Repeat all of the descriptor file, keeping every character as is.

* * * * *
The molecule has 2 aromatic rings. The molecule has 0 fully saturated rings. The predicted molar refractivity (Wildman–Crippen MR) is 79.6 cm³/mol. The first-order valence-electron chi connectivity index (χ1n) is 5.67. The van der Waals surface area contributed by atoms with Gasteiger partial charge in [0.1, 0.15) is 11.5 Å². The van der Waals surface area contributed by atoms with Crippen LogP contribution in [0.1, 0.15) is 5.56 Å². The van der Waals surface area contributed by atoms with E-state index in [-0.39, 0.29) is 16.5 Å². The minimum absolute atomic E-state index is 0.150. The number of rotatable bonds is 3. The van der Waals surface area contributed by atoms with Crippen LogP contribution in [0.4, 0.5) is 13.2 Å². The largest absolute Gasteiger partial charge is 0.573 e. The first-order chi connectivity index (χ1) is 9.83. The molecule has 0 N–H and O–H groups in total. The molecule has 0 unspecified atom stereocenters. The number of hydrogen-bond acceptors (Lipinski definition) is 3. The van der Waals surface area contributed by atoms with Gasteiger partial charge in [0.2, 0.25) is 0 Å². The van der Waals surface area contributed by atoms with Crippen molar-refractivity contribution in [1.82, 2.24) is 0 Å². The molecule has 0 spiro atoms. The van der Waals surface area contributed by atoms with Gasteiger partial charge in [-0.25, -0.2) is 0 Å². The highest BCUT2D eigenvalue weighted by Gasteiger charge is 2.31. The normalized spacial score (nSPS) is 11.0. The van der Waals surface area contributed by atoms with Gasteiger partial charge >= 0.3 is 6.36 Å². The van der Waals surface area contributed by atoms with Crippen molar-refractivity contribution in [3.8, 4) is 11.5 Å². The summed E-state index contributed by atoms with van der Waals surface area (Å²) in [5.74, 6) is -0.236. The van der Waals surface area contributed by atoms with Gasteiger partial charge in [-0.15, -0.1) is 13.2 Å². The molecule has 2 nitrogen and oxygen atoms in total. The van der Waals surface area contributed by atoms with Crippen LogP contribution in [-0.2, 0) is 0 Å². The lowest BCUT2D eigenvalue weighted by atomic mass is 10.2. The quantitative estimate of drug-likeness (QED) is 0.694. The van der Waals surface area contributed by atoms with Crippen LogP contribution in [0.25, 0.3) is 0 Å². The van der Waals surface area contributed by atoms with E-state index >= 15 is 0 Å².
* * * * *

The molecule has 2 aromatic rings. The molecule has 0 fully saturated rings. The predicted molar refractivity (Wildman–Crippen MR) is 79.6 cm³/mol. The first-order valence-electron chi connectivity index (χ1n) is 5.67. The van der Waals surface area contributed by atoms with Gasteiger partial charge in [0.1, 0.15) is 11.5 Å². The van der Waals surface area contributed by atoms with Crippen LogP contribution in [0.1, 0.15) is 5.56 Å². The van der Waals surface area contributed by atoms with E-state index in [-0.39, 0.29) is 16.5 Å². The minimum absolute atomic E-state index is 0.150. The number of rotatable bonds is 3. The van der Waals surface area contributed by atoms with Crippen LogP contribution in [0.4, 0.5) is 13.2 Å². The largest absolute Gasteiger partial charge is 0.573 e. The first-order chi connectivity index (χ1) is 9.83. The molecule has 0 N–H and O–H groups in total. The molecule has 0 unspecified atom stereocenters. The number of hydrogen-bond acceptors (Lipinski definition) is 3. The van der Waals surface area contributed by atoms with Gasteiger partial charge in [0.2, 0.25) is 0 Å². The van der Waals surface area contributed by atoms with Crippen molar-refractivity contribution in [1.82, 2.24) is 0 Å². The molecule has 0 spiro atoms. The van der Waals surface area contributed by atoms with Gasteiger partial charge in [-0.25, -0.2) is 0 Å². The highest BCUT2D eigenvalue weighted by Gasteiger charge is 2.31. The normalized spacial score (nSPS) is 11.0. The van der Waals surface area contributed by atoms with Gasteiger partial charge >= 0.3 is 6.36 Å². The van der Waals surface area contributed by atoms with Crippen molar-refractivity contribution in [3.8, 4) is 11.5 Å². The summed E-state index contributed by atoms with van der Waals surface area (Å²) in [5.74, 6) is -0.236. The van der Waals surface area contributed by atoms with Gasteiger partial charge in [-0.15, -0.1) is 13.2 Å². The molecule has 2 nitrogen and oxygen atoms in total. The van der Waals surface area contributed by atoms with Crippen LogP contribution in [-0.2, 0) is 0 Å². The lowest BCUT2D eigenvalue weighted by atomic mass is 10.2. The quantitative estimate of drug-likeness (QED) is 0.694. The van der Waals surface area contributed by atoms with Crippen LogP contribution in [0.25, 0.3) is 0 Å². The van der Waals surface area contributed by atoms with E-state index >= 15 is 0 Å².